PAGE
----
At this stage, you should already have lender interest, but now you must secure the funding to complete the purchase. To do this, you’ll need to provide a suite of documentation for the lender to look over. This will include:

  • Full details of the pharmacy you want to purchase, including accounts, tax returns etc. 
  • Any available latest valuations
  • The purchaser’s CV, authority to perform credit searches, three months bank statements for any and all purchasers (if buying as a group), your business plan and forecasts. 
  • Evidence of your cash contribution or deposit. All lenders require this, and only through negotiation can you expect to change the amount of capital you need to put into your purchase.


Contract negotiations

The final valuation will now take place – so scroll back up if you need a reminder of that process. Essentially, the lender will send their own valuer to carry out a detailed valuation and ensure you are paying close to the market value of the property.
Once that valuation is done and due diligence comes back in a satisfactory manner, both parties can draft the Sales Purchase Agreement (SPA) – the document that sets out what you are acquiring, what the rights of each party are and how the transfer of business and assets to the seller will work.
The SPA will contain warrants such as a seller warranting there are no claims or litigation against the pharmacy. It will also outline the provisions deadline with the transfer of business assets and the property itself – using standard property solicitor terms known as Standard Commercial Property Conditions (SCPCs).
If the business is acquired through an asset purchase, an NHS England change of ownership consent must be obtained while the seller is still in control of the pharmacy.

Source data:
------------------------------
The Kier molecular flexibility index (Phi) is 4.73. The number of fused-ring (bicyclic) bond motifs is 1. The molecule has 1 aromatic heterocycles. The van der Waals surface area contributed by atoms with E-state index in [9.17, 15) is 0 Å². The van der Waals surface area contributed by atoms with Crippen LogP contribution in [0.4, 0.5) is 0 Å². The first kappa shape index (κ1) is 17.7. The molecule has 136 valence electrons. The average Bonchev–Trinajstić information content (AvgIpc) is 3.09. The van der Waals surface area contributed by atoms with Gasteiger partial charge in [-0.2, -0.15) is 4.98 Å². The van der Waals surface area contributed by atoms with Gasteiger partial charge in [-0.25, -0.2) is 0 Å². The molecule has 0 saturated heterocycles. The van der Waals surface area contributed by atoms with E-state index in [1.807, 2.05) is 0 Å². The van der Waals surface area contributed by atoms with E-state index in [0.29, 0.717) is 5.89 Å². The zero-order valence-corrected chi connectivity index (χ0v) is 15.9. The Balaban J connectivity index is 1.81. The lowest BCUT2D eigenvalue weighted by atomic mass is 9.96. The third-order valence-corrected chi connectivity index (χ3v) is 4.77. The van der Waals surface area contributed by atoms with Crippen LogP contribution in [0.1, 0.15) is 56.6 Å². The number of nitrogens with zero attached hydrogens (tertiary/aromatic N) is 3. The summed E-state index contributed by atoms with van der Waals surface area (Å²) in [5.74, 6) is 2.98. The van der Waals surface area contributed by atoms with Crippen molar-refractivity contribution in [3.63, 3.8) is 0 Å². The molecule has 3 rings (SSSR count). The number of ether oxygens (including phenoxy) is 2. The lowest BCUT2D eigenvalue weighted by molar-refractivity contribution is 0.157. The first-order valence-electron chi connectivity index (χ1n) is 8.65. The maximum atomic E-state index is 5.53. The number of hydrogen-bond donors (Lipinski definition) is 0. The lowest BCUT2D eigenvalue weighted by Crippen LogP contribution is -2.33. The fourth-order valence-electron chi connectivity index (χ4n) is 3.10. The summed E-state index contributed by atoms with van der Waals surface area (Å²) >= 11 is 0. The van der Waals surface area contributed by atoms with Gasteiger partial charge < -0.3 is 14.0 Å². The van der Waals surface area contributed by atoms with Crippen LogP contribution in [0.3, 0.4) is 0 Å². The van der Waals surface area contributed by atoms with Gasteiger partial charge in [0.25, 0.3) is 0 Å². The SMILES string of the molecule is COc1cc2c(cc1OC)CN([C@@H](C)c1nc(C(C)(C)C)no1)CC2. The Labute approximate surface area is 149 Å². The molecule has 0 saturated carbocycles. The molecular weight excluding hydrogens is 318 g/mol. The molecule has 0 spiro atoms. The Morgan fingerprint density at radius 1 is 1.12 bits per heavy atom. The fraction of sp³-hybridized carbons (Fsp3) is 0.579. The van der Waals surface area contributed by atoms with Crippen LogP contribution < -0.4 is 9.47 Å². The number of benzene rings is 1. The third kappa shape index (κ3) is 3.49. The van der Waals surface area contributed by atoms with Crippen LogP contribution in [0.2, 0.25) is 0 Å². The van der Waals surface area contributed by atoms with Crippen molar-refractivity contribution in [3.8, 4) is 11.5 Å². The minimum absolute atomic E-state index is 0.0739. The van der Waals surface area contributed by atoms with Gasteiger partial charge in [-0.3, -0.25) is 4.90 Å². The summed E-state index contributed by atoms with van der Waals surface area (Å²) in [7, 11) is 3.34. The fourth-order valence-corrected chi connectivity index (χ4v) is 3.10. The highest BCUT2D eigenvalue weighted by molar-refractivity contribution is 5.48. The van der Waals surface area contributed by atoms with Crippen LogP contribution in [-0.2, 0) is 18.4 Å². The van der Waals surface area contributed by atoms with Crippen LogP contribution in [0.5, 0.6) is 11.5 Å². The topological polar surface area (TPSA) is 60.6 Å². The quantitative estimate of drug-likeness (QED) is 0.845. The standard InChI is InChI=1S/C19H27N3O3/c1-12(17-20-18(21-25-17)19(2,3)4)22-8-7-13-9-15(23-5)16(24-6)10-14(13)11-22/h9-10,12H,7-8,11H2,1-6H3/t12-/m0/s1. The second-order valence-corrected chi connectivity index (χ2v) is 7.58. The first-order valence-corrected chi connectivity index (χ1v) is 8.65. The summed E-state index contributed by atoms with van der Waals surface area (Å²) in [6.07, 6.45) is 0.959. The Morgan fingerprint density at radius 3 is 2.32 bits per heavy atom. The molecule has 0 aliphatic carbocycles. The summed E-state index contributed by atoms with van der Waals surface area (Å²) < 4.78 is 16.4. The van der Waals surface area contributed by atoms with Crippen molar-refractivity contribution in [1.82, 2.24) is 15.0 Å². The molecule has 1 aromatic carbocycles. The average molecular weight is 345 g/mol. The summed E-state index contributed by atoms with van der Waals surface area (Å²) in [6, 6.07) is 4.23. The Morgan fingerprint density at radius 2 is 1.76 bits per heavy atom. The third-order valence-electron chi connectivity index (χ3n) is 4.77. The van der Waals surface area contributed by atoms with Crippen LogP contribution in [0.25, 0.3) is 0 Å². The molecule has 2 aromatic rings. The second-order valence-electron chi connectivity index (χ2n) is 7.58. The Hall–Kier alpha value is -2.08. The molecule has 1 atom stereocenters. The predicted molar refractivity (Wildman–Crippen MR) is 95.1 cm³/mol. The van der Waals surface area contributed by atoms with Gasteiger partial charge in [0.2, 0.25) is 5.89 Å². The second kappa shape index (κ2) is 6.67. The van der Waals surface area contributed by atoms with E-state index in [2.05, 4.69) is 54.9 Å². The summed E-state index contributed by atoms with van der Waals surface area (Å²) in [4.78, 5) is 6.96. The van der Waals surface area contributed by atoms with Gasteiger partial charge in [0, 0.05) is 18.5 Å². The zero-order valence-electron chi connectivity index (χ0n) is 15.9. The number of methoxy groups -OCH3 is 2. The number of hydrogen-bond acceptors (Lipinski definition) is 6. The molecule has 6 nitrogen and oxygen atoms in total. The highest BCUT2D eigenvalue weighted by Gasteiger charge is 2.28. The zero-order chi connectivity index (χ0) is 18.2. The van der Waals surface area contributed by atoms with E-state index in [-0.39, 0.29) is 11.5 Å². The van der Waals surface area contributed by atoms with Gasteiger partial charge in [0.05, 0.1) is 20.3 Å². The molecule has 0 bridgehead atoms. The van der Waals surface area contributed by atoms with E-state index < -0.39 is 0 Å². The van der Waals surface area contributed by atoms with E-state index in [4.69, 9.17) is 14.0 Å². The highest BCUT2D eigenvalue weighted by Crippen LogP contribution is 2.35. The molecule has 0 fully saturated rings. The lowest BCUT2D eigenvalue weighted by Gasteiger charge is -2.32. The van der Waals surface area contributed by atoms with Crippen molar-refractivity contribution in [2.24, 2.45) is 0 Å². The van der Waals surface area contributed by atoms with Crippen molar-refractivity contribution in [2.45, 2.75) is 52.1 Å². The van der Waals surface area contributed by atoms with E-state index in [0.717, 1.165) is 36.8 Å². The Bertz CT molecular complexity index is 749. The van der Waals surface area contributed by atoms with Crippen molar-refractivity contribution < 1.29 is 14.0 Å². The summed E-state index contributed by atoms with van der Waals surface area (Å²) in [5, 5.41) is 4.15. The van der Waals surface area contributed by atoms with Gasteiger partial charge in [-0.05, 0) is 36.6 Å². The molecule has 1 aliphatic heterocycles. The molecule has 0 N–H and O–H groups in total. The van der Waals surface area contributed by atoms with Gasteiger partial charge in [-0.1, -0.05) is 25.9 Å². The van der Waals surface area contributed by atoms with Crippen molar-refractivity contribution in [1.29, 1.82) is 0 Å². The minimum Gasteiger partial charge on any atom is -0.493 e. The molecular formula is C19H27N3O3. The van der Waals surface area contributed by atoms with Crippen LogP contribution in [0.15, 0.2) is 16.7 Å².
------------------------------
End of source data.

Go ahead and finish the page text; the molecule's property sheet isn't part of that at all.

Exchanging and completion

Once negotiations are done, you’re ready to become a new pharmacy owner! Your solicitors will move to exchange and completion following negotiations. The exchange involves swapping agreed SPAs to create legal rights for each party. Completion happens either on the same day or is set for a future date.
Your lender will be notified by the solicitor and will issue the funds 48 hours before the completion. The final NHS contract transfer is dependent on NHS England updating its pharmaceutical list to reflect it – so you must ensure the completion date matches the update dates. The General Pharmacy Council (GPhC) must be informed of the change of ownership, and the superintendent pharmacist must hold a fitness to practice certificate.
Assuming all goes well with the above elements, the final transfer of funds is managed by your solicitor to the seller’s solicitor. Asset sales mean you’ll be entitled to all income and profits from the date of completion.

You’ll now be a pharmacy owner with all of the opportunities and challenges that brings. By securing the right financing package from the beginning, you’ll reduce your risks and enter your new role as well-equipped as possible.